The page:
New York Tax Evasion Laws & Charges + Statute of Limitations

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The crime of tax evasion in New York relates to any systematic and willful effort to avoid paying tax to the government through the avoidance of reporting taxes, or falsifying documents designed to report to the tax agency. Many experts suggest that hundreds of millions of dollars every year go unreported by people in the United States. Often, the majority of unreported cash in the US simply disappears as a result of unreported income that doesn’t have enough of a paper trail to be tracked by the tax agency.

Often, the case of tax evasion is far more complicated than an issue of simply failing to report your income. In fact, over the last ten years, cooperation on an international level has grown to help stop people from hiding their money in foreign banks.

Laws and Penalties

Tax evasion is a very serious crime, and it is distinct from tax avoidance, which is a term that is used to refer to the process of structuring the financial assets and investments a person collects in order to reduce their tax burden. In fact, there are some cases wherein with the help of a financial professional, people might be able to engage in tax avoidance efforts without breaking any federal laws. While it’s possible to avoid taxes at a state level, most tax evasion prosecutions focus on federal taxes. Because of this, the New York laws regarding tax evasion are similar to laws across the country.

In order to be prosecuted at a federal level, it is important that a prosecutor should be able to prove that the evasion action was done willfully, and did not happen as a result of an error or an opinion. Tax evasion often has a focus on recovering the money that is involved, and sending it to the government where it belongs. However, as a crime, tax evasion can also lead to a wide range of additional penalties. Indeed, on top of simply repaying what is owed in taxes, the law allows for a fine of up to $100,000 to be issued to individuals guilty of tax evasion, with an opportunity of imprisonment of up to five years.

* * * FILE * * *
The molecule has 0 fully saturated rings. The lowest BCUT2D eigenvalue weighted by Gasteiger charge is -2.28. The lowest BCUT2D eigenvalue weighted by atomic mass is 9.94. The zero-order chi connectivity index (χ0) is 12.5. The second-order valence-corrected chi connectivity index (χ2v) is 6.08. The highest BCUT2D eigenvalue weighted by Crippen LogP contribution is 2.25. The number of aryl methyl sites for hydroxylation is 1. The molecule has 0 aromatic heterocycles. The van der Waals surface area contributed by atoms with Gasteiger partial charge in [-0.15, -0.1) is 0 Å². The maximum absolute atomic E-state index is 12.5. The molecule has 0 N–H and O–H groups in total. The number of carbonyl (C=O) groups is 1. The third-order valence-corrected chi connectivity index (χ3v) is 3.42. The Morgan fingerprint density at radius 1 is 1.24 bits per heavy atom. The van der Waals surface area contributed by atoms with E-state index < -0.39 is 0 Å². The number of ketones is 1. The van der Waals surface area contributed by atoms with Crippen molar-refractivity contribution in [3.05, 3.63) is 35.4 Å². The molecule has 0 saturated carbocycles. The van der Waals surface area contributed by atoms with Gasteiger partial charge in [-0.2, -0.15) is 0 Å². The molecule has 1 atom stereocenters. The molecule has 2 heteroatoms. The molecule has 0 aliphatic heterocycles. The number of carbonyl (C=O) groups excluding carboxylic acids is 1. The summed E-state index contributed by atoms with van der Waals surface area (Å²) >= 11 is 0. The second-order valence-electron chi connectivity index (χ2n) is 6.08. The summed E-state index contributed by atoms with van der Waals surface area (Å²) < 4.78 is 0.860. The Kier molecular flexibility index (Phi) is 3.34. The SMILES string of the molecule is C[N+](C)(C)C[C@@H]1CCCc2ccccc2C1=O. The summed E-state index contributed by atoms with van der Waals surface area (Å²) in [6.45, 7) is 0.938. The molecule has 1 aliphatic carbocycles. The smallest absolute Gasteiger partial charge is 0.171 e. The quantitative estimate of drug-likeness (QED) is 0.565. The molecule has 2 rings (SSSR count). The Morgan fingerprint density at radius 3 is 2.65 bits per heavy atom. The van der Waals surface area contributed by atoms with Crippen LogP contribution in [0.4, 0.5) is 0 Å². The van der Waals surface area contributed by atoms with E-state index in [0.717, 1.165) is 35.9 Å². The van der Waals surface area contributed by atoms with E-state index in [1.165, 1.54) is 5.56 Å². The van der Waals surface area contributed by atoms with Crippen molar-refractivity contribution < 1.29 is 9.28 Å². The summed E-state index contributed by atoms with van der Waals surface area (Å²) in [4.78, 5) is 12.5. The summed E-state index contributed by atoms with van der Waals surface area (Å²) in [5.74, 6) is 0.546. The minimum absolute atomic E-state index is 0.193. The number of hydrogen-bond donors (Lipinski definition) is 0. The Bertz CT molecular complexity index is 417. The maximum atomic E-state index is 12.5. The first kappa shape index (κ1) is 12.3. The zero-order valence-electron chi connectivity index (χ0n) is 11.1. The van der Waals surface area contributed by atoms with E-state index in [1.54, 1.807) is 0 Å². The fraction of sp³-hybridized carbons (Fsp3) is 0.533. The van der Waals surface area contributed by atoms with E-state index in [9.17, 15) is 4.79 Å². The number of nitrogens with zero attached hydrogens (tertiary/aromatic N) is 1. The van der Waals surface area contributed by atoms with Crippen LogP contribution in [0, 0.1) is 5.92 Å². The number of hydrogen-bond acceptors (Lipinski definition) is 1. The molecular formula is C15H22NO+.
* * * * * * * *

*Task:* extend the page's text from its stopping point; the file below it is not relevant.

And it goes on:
Tax evasion sentences are regularly affected by external factors, such as the amount of tax avoided and the people involved. While an individual can only get a fine of up to $100,000, a corporation may receive a fine for tax evasion that extends up to $500,000. What’s more, the IRS may choose to charge a number of penalties or interest on the taxes that are owed over the time in which the individual has been evading their tax responsibilities.

Tax Evasion Defenses

In New York, there are a number of defenses available that a lawyer can use in protecting an individual against a conviction of tax evasion. For example:

  • Insufficient evidence – A legal professional might show that there is not enough proof available to show that a person deliberately neglected to pay the right amount of taxes. For instance, if you failed to file your tax return out of forgetfulness, then this will not necessarily be regarded as tax evasion.
  • Challenge to the IRS – If you can prove that the IRS made a mistake in suggesting that you have not filed the right documents or paid the right amount of tax, then again you cannot be convicted of tax evasion.
  • Mistakes – It is possible to prove that individuals simply made a mistake when filing their tax return. For example, you might argue that you were unsure about the money that you had to enter into the documents. However, it’s worth noting that you cannot simply claim that you did not know you were supposed to file a tax return in the first place.
  • Lack of intent – Finally, your lawyer can take steps to prove that the behavior you took part in as part of the alleged tax evasion action was not done with the intent to avoid paying the right amount of taxes or providing the IRS with incorrect information.

Statute of Limitations

In New York, the statute of limitations that is currently in place for an issue of tax evasion remains the same as any statute of limitation for a non-capital federal offense. At this time, the statute of limitations for non-capital federal offenses stands at five years, meaning that if any information regarding tax evasion matters is entered within the New York courts after five years has passed, it will not be regarded as a way to prosecute an individual, bring them to trial, or indeed punish them for the offense that has been alleged.

New York Tax Evasion Cases